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## Pixar in a Box

### Course: Pixar in a Box > Unit 11

Lesson 1: Modeling grass with parabolas- Start here!
- Introduction to parabolic arcs
- 1. String art
- String art construction
- 2. Midpoint formula
- Midpoint formula
- 3. Parabolic arcs
- Parabolic curve matching
- 4. Modeling grass
- Design challenge: Modeling grass
- 5. Animating grass
- Design challenge: Animating grass
- Getting to know Tony DeRose
- Hands-on activity

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# Introduction to parabolic arcs

What do parabolic arcs have to do with blades of grass?

## Want to join the conversation?

- What are parabolic arcs anyways?(7 votes)
- A parabolic arc is a section of a parabola. A parabola is a curve whose equation is in the form y = ax^2 + bx + c

You can learn more about parabolas here: https://www.khanacademy.org/math/algebra2/conics_precalc/parabolas_precalc(26 votes)

- Do you use coding to create images in movies?(7 votes)
- yeah, but only TD's and rendering engineers do that.(1 vote)

- Alright this is probably a stupid question for any of you who are a pro at this but .......How much math goes into each blade of grass, leaf, bark, rock, moss, mushroom, dirt, smoke, fire, and every ting like that? If anyone is willing to tell me then grate!!(5 votes)
- It is not a stupid question! It usually takes a lot of math if you really want it to look good and realistic.(3 votes)

- How much math goes into one blade of grass?(4 votes)
- The term "computational power" describes how much work a computer has to work to get to the wanted result. The more math involved, the harder it is.

The question 'how much math goes into one blade of grass" is a bit vague. We do have ways to calculate the overall efficiency of an computer algorithm, which we can calculative by counting the numbers of operations done in the program.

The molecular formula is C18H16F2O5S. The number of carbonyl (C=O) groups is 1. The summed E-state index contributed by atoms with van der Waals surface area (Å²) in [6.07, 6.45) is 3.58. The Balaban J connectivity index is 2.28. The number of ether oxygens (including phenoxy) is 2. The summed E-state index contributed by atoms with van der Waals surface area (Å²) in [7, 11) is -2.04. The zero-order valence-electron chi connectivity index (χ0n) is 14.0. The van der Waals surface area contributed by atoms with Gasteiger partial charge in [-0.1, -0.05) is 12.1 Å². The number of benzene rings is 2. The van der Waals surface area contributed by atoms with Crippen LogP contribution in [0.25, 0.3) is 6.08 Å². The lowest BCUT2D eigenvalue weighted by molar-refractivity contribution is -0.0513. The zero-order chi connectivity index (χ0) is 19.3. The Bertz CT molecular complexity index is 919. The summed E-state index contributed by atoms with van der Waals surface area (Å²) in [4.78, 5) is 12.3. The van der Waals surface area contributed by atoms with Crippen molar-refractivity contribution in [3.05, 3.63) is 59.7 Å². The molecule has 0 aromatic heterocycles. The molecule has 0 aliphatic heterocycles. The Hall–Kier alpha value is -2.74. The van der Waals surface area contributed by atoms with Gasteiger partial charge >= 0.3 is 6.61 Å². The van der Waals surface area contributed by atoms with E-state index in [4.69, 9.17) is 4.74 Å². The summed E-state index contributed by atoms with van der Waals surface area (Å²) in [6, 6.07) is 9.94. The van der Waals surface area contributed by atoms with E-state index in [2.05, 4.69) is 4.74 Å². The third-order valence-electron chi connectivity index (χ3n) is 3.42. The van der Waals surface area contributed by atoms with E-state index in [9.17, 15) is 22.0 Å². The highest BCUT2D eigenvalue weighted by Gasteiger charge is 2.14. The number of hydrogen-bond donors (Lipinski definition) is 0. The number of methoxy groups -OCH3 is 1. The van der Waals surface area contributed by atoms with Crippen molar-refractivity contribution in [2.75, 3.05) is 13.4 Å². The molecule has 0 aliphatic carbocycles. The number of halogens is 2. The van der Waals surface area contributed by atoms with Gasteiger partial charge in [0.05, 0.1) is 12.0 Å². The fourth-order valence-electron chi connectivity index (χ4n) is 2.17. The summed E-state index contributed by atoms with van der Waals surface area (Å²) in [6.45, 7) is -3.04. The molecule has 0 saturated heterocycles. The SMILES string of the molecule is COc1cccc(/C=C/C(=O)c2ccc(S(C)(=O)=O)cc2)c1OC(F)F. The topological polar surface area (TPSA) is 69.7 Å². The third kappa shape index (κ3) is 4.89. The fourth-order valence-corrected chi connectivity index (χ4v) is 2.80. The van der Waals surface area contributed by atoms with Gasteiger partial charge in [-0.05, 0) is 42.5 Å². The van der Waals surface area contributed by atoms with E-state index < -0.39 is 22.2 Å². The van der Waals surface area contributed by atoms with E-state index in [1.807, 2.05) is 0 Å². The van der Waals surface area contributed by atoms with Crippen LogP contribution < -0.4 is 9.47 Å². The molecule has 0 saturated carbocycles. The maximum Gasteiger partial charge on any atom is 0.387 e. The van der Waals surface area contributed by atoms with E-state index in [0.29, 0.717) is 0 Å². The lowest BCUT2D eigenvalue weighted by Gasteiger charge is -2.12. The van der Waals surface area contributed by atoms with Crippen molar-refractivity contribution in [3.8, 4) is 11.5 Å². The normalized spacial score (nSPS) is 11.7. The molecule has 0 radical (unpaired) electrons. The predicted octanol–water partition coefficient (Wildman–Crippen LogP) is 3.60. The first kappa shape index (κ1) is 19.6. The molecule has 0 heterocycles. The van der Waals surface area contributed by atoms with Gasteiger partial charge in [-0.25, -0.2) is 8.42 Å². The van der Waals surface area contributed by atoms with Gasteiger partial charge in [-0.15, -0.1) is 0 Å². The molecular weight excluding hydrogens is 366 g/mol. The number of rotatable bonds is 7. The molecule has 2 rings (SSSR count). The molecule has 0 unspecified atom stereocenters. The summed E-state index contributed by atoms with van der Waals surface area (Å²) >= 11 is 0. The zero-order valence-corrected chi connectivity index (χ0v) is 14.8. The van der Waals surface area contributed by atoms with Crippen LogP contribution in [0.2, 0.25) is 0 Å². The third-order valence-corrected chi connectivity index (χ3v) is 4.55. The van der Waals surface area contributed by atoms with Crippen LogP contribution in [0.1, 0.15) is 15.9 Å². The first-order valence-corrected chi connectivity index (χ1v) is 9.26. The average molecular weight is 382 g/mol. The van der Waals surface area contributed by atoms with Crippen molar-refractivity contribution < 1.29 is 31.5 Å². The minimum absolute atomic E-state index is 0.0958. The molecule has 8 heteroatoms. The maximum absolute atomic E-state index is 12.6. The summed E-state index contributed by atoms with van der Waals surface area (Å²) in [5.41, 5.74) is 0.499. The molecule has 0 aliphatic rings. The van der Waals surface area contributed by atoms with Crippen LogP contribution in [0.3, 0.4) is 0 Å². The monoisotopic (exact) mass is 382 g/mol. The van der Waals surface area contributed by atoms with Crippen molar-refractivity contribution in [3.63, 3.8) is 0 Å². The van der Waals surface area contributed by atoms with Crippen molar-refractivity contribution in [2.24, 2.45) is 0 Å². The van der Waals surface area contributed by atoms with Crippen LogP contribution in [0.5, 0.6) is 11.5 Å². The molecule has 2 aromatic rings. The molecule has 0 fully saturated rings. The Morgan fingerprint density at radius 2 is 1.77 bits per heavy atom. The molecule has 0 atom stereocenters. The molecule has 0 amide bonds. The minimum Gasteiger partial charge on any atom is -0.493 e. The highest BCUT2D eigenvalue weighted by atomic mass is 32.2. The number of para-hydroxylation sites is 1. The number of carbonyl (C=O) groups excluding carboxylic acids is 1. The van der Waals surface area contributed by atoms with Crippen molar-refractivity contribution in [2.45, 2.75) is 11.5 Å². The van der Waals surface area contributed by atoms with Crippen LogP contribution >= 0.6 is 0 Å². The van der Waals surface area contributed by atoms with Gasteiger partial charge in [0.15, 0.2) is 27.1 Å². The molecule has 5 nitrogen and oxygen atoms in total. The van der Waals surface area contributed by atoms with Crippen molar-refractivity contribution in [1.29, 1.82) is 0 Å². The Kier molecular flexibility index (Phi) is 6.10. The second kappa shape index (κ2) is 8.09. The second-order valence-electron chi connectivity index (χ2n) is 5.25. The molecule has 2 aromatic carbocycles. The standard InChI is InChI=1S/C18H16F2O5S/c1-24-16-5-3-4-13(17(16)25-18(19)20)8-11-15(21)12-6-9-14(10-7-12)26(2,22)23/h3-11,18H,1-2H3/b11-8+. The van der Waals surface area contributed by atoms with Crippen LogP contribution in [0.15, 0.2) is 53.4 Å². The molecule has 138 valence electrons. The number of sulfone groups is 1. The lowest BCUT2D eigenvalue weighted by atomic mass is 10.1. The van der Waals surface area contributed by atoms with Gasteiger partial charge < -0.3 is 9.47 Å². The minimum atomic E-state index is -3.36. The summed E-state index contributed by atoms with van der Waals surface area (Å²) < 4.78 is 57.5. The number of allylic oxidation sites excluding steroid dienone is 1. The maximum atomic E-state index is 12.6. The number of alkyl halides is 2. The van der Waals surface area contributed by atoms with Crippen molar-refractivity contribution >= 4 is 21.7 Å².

For more info on this, I'd suggest looking into algorithms on KA in their Computer Science (CS) section.

Hope this helps! :-)(3 votes)

- why is it called a parabola(6 votes)
- in0:11and0:12he says something very ture(4 votes)
- What is the beep on:1:10in the video??(3 votes)
- I was wondering, how would we animate something like a tree or a fish?(3 votes)
- at1:02how do you make the curves without bumps? isn't that really hard?(2 votes)
- No, not really. All it is is some maths and you can curve it out.(2 votes)

- Alright this is probably a stupid question for any of you who are a pro at this but ......... How much math goes into each single blade of grass, leaf, bark, dirt speck, and rock?(2 votes)
- A lot of basic processing power, for the rendering, for the theater/disc, and all that stuff.

Otherwise, one has to bit by bit move around the points to create ONE blade, and as shown here, over a hundred blades must be made.

Trees are probably made using 3-D models, while dirt and rocks share the same fate.(2 votes)

## Video transcript

- Hi. My name is Inigo Quilez, and I work in Brave making all the trees, the forest, and all the natural
environments of the movie. I use a lot of mathematics to do this. (arrow hits target) I think most people think of maths as something boring and mechanical, but that's not the way we
see mathematics at Pixar. For us, maths are a tool to create images, movement, richness, and fun. This lesson, we'll talk
about one of the ways we use mathematics to create
the landscapes of Brave. So let's start with the most simple thing we can find in this
landscape: one blade of grass. One blade of grass is something
that starts in a point, grows in a direction, and bends down. It looks like a small, thin curve. This is great news,
because in mathematics, we have a lot of tools to describe curves. In this case, we choose the parabola, which is a very specific curve. The curve, however, only gives
us the spine of the blade. We still need to add a thickness to it and a color to make a blade of grass. And in order to populate the whole forest, we need to create millions of such curves, and then give them the
right thicknesses and colors in order to create something
organic and natural. Do you want to know more? Stay with us for the rest of the lesson. (beep)